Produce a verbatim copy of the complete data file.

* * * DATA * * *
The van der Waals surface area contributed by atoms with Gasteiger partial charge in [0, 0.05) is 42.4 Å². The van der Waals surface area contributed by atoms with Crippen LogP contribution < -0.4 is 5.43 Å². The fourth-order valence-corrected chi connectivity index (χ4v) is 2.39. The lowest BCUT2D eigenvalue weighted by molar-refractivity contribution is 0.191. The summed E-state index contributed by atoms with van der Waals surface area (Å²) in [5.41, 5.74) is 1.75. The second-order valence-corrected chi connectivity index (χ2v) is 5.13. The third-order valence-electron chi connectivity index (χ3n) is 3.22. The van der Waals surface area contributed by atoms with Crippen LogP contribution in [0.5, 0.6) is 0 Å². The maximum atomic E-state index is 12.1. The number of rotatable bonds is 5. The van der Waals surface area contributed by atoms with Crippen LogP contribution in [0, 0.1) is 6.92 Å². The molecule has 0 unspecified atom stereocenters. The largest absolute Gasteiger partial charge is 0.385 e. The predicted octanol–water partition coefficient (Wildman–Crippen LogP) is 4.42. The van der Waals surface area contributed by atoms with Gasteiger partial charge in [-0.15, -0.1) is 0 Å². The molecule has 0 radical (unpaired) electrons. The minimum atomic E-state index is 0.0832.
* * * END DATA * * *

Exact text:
The van der Waals surface area contributed by atoms with Gasteiger partial charge in [0, 0.05) is 42.4 Å². The van der Waals surface area contributed by atoms with Crippen LogP contribution < -0.4 is 5.43 Å². The fourth-order valence-corrected chi connectivity index (χ4v) is 2.39. The lowest BCUT2D eigenvalue weighted by molar-refractivity contribution is 0.191. The summed E-state index contributed by atoms with van der Waals surface area (Å²) in [5.41, 5.74) is 1.75. The second-order valence-corrected chi connectivity index (χ2v) is 5.13. The third-order valence-electron chi connectivity index (χ3n) is 3.22. The van der Waals surface area contributed by atoms with Crippen LogP contribution in [0.5, 0.6) is 0 Å². The maximum atomic E-state index is 12.1. The number of rotatable bonds is 5. The van der Waals surface area contributed by atoms with Crippen LogP contribution in [0, 0.1) is 6.92 Å². The molecule has 0 unspecified atom stereocenters. The largest absolute Gasteiger partial charge is 0.385 e. The predicted octanol–water partition coefficient (Wildman–Crippen LogP) is 4.42. The van der Waals surface area contributed by atoms with Gasteiger partial charge in [-0.15, -0.1) is 0 Å². The molecule has 0 radical (unpaired) electrons. The minimum atomic E-state index is 0.0832.